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Biden's message to Proud Boys is "cease and desist" and Trump tries to clean up his comments

Joe Biden said his message to the far right extremist group "Proud Boys" is to "cease and desist," after President Trump in Tuesday night's debate told them to "stand back and stand by," a message that was interpreted as a rallying cry by some associated with the group.

The Proud Boys have engaged in violence acts and often supported white supremacist ideas. Mr. Trump declined to directly condemn white supremacy when given the chance Tuesday night.  

"My message for the Proud Boys and every other white supremacist group is cease and desist," the Democratic presidential nominee told a group of reporters in Ohio Wednesday afternoon. 

During the first presidential debate, moderator and "Fox News Sunday" anchor Chris Wallace asked Mr. Trump if he was "willing tonight to condemn white supremacists and militia groups and to say that they need to stand down and not add to the violence in a number of these cities as we saw in Kenosha and we've seen in Portland?"

In response, Mr. Trump said he was "willing to do that," and just wants "peace," but then countered that "almost everything I see is from the left wing."

When Biden referenced the Proud Boys specifically, Mr. Trump had a response. 

"The Proud Boys," Mr. Trump said. "Stand back and stand by. But I'll tell you what, I'll tell you what, somebody's got to do something about Antifa and the left, because this is not a right-wing problem."

Individuals associated with the Proud Boys online interpreted the president's remarks as words of encouragement, responding with things like "Standing back and standing by."

Former Republican Senator Rick Santorum said on CNN that the president said what he said because he doesn't like to dismiss groups that support him, faulting Wallace for asking the question.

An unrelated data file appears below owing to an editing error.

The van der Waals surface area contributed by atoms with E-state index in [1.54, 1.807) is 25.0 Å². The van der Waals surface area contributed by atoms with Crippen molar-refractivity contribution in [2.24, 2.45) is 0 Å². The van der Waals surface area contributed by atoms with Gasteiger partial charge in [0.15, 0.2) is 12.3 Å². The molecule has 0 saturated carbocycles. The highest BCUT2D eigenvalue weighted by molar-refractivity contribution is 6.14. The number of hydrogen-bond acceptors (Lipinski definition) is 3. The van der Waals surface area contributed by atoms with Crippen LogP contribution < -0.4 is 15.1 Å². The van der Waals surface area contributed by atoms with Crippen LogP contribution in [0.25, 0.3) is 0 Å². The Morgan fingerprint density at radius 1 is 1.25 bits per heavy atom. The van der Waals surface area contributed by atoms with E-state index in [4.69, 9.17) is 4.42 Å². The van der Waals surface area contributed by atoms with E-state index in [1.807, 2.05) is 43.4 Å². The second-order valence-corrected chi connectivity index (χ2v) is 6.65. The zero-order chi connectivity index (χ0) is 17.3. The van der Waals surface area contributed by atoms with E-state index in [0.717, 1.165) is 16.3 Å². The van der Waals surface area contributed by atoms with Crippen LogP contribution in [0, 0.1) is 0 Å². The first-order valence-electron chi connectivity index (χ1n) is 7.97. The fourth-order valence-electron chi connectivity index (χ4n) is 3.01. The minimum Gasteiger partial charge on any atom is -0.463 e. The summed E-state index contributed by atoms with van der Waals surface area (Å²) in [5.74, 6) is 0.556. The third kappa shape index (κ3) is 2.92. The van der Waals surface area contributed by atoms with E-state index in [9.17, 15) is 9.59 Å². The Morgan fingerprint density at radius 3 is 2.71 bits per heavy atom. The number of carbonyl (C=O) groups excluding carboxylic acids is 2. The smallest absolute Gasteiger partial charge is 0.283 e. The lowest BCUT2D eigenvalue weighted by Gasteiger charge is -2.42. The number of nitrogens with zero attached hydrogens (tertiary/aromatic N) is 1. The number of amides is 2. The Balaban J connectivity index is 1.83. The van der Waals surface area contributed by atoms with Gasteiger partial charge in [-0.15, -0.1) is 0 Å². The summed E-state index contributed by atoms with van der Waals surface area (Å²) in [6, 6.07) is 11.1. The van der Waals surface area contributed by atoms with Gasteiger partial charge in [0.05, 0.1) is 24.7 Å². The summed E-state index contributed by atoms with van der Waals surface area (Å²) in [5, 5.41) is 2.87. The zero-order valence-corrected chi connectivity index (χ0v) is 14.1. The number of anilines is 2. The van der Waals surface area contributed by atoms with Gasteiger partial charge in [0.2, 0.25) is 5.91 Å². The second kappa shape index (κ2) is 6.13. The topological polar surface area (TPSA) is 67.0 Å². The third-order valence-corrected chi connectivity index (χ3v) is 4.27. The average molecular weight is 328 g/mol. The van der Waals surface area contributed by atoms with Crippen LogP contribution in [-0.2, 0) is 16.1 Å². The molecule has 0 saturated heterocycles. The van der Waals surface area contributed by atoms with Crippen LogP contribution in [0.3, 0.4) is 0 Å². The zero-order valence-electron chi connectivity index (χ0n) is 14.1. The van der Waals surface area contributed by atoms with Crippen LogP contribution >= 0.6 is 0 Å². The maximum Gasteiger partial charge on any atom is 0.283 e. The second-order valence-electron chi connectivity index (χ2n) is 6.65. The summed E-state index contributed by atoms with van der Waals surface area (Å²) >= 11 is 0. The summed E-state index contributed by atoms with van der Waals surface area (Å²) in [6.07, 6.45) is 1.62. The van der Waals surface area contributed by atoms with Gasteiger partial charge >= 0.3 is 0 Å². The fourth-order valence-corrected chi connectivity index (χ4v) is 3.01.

"He asked them for a reason. Because he asked two questions where he was asking the president to do something that he knows the president doesn't like to do. Which is, say something bad about people who support him, right?" Santorum said.

The president is facing criticism, even from Republicans, over failing to clearly condemn white supremacism in Tuesday night's debate. Reporters may have an opportunity to ask the president to revisit his comments Wednesday afternoon as he leaves for Minnesota for a fundraiser and rally. 

On Wednesday afternoon, Mr. Trump went into clean-up mode on the White House South Lawn. The president claimed he didn't know who the Proud Boys were, even though he offered a message to them Tuesday night without asking for further clarification. 

"I don't know who the Proud Boys are. I mean, you'll have to give me a definition. 'Cause I really don't know who they are. I can only say they have to stand down, let law enforcement do their work. Law enforcement will do the work," the president said. 

Asked about white supremacy, the president said, "I've always denounced any form of that." 

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